Bush's Welcome Wagon
Eastside Bushies Confront Protesters
At Bellevue Square, a few miles from the tony Hunts Point fundraiser where President Bush nabbed $2,000 from each attendee during his August 22 visit, a couple of hundred demonstrators clogged the corner of Northeast Eighth Street and Bellevue Way, shouting at passing drivers, who honked in return.
These folks weren't upset that Bush was visiting Washington State, though. Instead, they were thrilled, and out in force to support the president, protesting the anti-Bush activists who assembled in four locations in Seattle and on the Eastside. The standoff centered around Bellevue Square, where a pro-Bush rally was just a few blocks from an anti-Bush demonstration at Northeast Fourth Street and Bellevue Way.
Gary Jensen, a pastor from Burien, came to the rally without costume or sign, explaining he was simply there to add support: "I think Bush is doing great. He's a president who means what he says."
When asked to specify what Bush policies he supported, Jensen was particularly vocal about the war. "The war in Iraq was the right thing to do," says Jensen. "Weapons of mass destruction will be found."
In its early hours, the Republican rally seemed like your typical patriotic flagfest. At 10:00 a.m. organizers passed out stickers to like-minded rallygoers amid a ragged chorus of "FOUR MORE YEARS!" Some drivers responded to signs beckoning "Honk if you love Bush" by blaring their horns. (A few, who probably think WMDs won't be found, responded with a raised middle finger.)
One run-of-the-mill Bush supporter, a man with a foam-rubber cowboy hat, set up his camp of flags and army action figures right next to a prim elderly woman and a family of four.
Though Republicans tend to have a rep for homogeneity, the rally at Bellevue brought out their diversity. A yarmulke-wearing young man and his girlfriend waved the Star of David. The Tacoma-area Vietnamese community was represented by more than a dozen people, carrying a banner and occupying prime curb space.
"We came to support Bush's war on terrorism," says Dang Lamp, a Tacoma resident. "Terrorism is just like Communism. It has to be taken care of before it spreads."
Lamp doesn't see the current economic slump as anything to chide Bush about. "The economy goes in cycles," Lamp says. "It's on its way back up."
The pro-Bush camp had plenty of competition at Bellevue Square. At Northeast Fourth Street, 200-plus anti-Bush protesters were on hand to counteract the Bush support. Though they were centered four blocks away--victims of the Bushies' forethought in getting a permit for the more prominent corner of Northeast Eighth Street--the anti-Bush protesters couldn't resist having a bit of fun with the opposition. A half-dozen anti-Bush protesters aped their wealthy conservative counterparts, emerging from a limousine, decked in furs, at a prominent spot on the pro-Bush curb. "Thank you, Bush! You've made us richer than we ever imagined.... Thank you for the tax cuts!" the middle-aged protesters declared. Republicans didn't know what to think at first.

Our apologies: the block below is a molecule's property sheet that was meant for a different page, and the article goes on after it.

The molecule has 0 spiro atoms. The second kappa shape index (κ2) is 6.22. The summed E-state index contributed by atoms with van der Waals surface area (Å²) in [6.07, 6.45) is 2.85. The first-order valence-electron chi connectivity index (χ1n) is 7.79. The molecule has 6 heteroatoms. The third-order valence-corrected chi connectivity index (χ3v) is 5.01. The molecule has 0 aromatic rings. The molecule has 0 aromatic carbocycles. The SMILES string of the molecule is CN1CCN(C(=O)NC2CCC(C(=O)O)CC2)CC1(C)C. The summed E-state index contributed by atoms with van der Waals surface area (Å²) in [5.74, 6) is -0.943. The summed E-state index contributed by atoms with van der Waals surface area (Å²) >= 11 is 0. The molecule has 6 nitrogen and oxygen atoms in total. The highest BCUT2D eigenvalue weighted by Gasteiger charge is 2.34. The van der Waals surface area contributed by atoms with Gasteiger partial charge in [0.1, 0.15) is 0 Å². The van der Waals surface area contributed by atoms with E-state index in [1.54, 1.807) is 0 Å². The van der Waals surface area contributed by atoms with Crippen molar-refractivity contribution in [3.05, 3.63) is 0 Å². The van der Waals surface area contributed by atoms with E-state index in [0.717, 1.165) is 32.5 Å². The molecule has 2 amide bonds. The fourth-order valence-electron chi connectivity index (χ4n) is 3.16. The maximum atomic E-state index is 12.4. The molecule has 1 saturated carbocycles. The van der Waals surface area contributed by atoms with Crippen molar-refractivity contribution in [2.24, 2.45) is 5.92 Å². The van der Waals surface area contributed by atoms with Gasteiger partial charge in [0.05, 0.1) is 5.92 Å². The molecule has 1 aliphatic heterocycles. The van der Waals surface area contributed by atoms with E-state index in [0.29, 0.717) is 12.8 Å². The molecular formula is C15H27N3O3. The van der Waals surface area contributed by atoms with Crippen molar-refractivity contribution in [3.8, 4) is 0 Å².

But quick-thinking Lori Sotello, Republican rally organizer, swept in to create a diversion. Sotello immediately motioned for members of the pro-Bush crowd to stand in front of the limo, blocking the faux millionaires.
The back-and-forth continued all afternoon. By 12:30 p.m., the GOP crowd was peppered with liberal interlopers as anti-Bush demonstrators abandoned their designated post to infiltrate the pro-Bush rally down the street. ("We followed the guidelines," Sotello said, explaining the pro-Bush folks' decision to stay put. "Others chose not to.") The result was a heated exchange (a "public dialogue," as one anti-Bush organizer called it)--at times a shouting match--between the two sides, covering everything from the legitimacy of the war in Iraq to the effectiveness of Bush's tax cuts.
"It was an opportunity for discussion," says Sotello tactfully, adding that many of the GOP attendees enjoyed the debate. One protester, a middle-aged lady with frosted lipstick and an American-flag shirt, seemed to be having an especially good time shouting, "Communists go home! If you don't love this country, then get out of here!"